I've already listed, I'll mention Philip Jose Farmer, Philip K.
    Dick, Larry Niven, Frederik Pohl, Larry Niven, Carol Emshwiller,
    and R. A. Lafferty. Some of the authors in the book I read for the
    first time when I read this book; others are familiar names.

    This anthology was a big deal at the time, and in many ways set the
    tone and direction for the field for the field going forward. I
    decided to do a little bit of digging in the Science Fiction Awards
    Database to see the honors that stories contained in DANGEROUS
    VISIONS accumulated. The thing that should be noted is that back
    in 1968, the year after the book was published, there were only two
    major fiction awards presented: the Hugo and the Nebula. For the
    Hugos, stories gathered two winners ("Riders of the Purple Wage" by
    Philip Jose Farmer for Best Novella--tied with Anne McCaffrey's
    "Weyr Search) and "Gonna Roll the Bones" by Fritz Leiber for Best
    Novelette) and five total nominations (the aforementioned winners
    plus "Faith of Our Fathers" by Philip K. Dick in the Novelette
    category; and "Aye, and Gomorrah..." by Samuel R. Delany and "The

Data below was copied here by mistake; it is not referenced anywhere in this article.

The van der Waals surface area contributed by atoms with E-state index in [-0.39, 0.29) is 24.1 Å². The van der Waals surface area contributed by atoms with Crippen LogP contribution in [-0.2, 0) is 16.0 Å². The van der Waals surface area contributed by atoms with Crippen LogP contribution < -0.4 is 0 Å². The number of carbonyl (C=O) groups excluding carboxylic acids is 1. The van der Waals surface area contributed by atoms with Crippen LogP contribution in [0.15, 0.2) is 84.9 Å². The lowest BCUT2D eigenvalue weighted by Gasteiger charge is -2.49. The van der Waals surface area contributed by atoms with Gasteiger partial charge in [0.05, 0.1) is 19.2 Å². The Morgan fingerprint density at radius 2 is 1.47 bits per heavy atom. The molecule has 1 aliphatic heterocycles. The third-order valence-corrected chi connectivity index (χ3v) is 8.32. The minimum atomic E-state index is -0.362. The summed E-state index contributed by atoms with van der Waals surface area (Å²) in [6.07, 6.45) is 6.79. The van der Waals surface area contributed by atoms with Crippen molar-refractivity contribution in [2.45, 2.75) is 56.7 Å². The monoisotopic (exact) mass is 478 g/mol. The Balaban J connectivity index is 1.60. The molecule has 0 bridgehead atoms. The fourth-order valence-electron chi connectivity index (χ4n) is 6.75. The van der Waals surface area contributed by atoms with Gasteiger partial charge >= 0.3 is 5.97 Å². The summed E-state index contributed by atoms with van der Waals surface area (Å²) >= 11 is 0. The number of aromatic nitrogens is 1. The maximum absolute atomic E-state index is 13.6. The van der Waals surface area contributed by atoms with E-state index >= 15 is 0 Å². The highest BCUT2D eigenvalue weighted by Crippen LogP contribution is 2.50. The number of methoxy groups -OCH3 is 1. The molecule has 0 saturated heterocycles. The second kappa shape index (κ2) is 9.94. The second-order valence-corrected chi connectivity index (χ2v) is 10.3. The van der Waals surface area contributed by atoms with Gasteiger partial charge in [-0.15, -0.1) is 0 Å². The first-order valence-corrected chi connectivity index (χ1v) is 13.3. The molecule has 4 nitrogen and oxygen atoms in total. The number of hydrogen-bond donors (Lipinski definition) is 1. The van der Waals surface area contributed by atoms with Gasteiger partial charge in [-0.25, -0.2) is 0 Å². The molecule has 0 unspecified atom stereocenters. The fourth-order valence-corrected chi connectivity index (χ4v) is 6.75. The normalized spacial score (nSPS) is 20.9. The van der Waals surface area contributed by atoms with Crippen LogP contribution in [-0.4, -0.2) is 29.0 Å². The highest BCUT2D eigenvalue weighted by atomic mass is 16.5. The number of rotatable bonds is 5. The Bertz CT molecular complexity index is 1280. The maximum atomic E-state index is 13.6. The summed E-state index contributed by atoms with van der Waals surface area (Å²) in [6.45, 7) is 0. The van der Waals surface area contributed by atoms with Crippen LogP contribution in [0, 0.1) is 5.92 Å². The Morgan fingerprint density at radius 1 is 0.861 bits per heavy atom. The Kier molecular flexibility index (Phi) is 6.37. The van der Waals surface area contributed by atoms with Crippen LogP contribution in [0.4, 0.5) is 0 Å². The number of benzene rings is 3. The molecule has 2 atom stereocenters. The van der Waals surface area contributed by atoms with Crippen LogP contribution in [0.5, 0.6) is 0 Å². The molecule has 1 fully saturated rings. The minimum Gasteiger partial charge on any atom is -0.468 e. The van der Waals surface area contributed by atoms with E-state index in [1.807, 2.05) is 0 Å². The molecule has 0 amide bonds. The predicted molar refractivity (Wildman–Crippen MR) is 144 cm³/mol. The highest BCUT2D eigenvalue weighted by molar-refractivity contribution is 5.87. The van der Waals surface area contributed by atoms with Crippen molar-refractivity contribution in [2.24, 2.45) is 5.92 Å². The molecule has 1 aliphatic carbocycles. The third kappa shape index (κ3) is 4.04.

Jigsaw Man" by Larry Niven in the Short Story category. For the
    Nebulas, there were two winners (the Leiber and the Delany), and
    two other nominations (the Farmer, and "If All Men Were Brothers,
    Would You Let One Marry Your Sister?", by Theodore Sturgeon in the
    Novella category).

    My favorite? By far, "Gonna Roll the Bones", by Fritz Leiber. And
    I really could see that Delany was going to be a force, if he
    wasn't already, with "Aye, and Gomorrah...". Honestly, I couldn't
    get into "Riders of the Purple Wage". But six different stories
    being at least nominated out of a total of thirty-three? That's
    just under 20% of the stories (if I did my math right) in the
    anthology and is absolutely amazing. Honestly, there are any
    number of other stories here that could have been nominated for one
    of the two awards, but as I look at the stories that did make the
    nominations list, well, there's no shame in losing out. And, as
    I've said before, with any anthology there are going to be some
    stories that make you scratch your head.

    I do understand why this anthology was a game changer for the
    field, something new and different at the time it was published.
    I'm fairly certain that if this book was published today, it would
    not garner the attention that it did back then, simply because the
    stories it contained back then influenced the short fiction that is
    being written today. What was a dangerous vision back then is